However, all things come to a termination; and this in illustration 4 we find Tommy and a comrade out for a walk. They have evidently proved apt pupils to the regimental teachers, for they are now well "set up," and have learned to wear their uniforms with the jaunty air of the soldier. The uniform is that of then line, and they are equipped in their regulation attire for the streets when not on duty—namely, tunic, waistbelt, Glengarry cap, and cloth trousers, whilst each one flourishes the light cane, which is all the regulation permits him to carry. Doubtless most recruits on finding themselves to duty, and fully clothed, feel not a little vain, and strut along the streets with no inconsiderable sense of their imposingness, especially in the feminine eye.

But, alas for the depravity of human nature! The young soldier is, in the majority of cases, not long before he gets into trouble. He falls into bad company, swallows and abnormal quantity of malt-liquor, and rapidly becomes ripe for "a row," yearning to display upon somebody his capacity for belligerent purposes. Neither is it long, usually, before he is accommodated. Illustration 5 represents him as engaged in a fight with the police.

The worthy civil custodian of las has seized the inebriated son of Mars with a tenacious grip upon the throat and left arm; while the soldier who has still his right at liberty, is giving the policeman a mauling with his belt. The waistbelt of the private soldier makes a most formidable weapon when used as depicted, and is one of which he is but too apt to avail himself if he gets into a disturbance. To such an extent is this carried on, that in many regiments there is an order prohibiting all except men of good character from wearing their belts when not on duty. The old soldier, however, seldom misuses his accoutrements in this manner. It is chiefly the raw material, such as represented in the picture.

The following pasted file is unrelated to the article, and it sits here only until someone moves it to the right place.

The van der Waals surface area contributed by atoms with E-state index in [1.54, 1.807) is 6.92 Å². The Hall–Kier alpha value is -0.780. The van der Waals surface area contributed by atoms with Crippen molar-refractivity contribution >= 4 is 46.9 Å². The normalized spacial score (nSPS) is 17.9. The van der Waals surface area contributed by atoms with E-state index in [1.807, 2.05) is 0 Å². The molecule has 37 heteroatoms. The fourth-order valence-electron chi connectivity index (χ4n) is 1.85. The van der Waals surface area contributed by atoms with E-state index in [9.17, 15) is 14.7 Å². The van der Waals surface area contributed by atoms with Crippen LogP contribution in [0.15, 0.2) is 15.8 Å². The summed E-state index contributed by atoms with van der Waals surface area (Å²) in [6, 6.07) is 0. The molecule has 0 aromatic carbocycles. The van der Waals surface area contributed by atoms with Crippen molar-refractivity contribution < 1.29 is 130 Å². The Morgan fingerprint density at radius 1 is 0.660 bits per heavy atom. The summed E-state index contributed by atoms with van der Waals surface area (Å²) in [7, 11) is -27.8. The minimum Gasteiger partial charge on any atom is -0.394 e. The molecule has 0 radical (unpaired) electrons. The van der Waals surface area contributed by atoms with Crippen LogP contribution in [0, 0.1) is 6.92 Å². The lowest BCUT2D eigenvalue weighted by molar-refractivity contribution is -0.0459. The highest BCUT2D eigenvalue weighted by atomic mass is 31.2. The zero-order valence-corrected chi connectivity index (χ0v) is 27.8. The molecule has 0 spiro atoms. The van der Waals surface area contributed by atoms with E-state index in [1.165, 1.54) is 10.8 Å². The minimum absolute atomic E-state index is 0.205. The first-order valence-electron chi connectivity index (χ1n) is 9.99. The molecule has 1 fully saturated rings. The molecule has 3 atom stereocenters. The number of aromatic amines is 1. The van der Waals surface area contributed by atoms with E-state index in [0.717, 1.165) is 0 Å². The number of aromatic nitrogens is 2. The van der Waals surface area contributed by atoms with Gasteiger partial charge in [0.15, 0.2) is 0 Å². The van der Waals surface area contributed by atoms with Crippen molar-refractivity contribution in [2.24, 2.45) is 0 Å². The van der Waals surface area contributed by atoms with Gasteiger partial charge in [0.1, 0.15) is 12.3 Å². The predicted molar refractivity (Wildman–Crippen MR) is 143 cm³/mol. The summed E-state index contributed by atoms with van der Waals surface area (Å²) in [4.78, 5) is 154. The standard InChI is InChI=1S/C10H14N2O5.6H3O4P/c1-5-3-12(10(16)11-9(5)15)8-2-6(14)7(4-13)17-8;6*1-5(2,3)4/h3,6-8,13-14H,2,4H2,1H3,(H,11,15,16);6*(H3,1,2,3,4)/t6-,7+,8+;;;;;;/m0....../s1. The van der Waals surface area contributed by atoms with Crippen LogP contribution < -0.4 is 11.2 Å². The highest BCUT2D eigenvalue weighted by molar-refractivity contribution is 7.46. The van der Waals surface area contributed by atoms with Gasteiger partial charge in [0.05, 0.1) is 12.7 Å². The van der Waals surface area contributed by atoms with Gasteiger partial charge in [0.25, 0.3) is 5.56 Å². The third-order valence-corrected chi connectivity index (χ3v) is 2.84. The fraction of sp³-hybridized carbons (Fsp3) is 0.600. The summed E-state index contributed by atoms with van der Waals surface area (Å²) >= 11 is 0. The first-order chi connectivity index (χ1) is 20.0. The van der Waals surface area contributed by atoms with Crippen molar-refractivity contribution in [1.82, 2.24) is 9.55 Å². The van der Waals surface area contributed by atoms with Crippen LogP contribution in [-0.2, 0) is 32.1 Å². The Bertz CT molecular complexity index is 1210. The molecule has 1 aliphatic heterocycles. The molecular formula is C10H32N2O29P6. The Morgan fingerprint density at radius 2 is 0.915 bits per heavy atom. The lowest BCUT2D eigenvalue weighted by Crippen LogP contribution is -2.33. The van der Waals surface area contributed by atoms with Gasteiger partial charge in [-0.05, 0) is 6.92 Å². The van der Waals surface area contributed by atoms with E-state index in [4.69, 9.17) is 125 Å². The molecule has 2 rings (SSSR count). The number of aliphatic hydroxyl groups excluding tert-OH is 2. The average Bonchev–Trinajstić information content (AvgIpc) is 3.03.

The fighting soldier's comrade, who is very far gone in liquor, is clutching the rails to keep himself from falling; and on the left may be observed two disreputable civilians, who have, probably, in the origin had a good deal to do with the fracas.

Tommy Atkins is not, however, to be consigned to the station this time; for in illustration 6 we find that a picket of his regiment has arrived upon the scene, made him a prisoner, and are in the act of conducting him to the guardroom by a simple but most unpleasant expedient for compelling locomotion, entitled "The Frog's March." This consists simply in turning the rebel over on his face, when four men each take a leg or an arm, whilst a fifth sits on him if he attempts to rise; and thus he becomes perfectly helpless. The corpulent non-commissioned officer in command of the party is carrying the offender's Glengarry and belt.

After 24 hours of "suffering a recovery" in the seclusion of the guardroom, Tommy Atkins, having been paraded before the medical officer, and been by him marked "fit," is brought into the awful presence of his commanding officer, and hears the bead-roll of his iniquities duly recounted. As this is a flagrant case, he gets a term of "confinement to barracks," which involves "pack," or "defaulter-drill" (illustration 7). The defaulter, having to fulfill all ordinary duties, attend parades, &c., has to do not more than four nor less than two hours' "defaulter drill," administered an hour at a time, per diem. This is done in full accoutrements, belts, helmet, greatcoat, haversack, &c., in fact "heavy marching order." He has also to answer his name at intervals of hand-an-hour (when not actually on drill) all day long; thus it may truly be admitted that "taking one thing with another, a defaulter's life is not a happy one."

Our illustration depicts him with his brother delinquents performing their defaulter drill, under the auspices of a severe-looking sergeant.

(To be continued.)

The Senior Subaltern

Posted by regimentalrogue at 12:01 AM EDT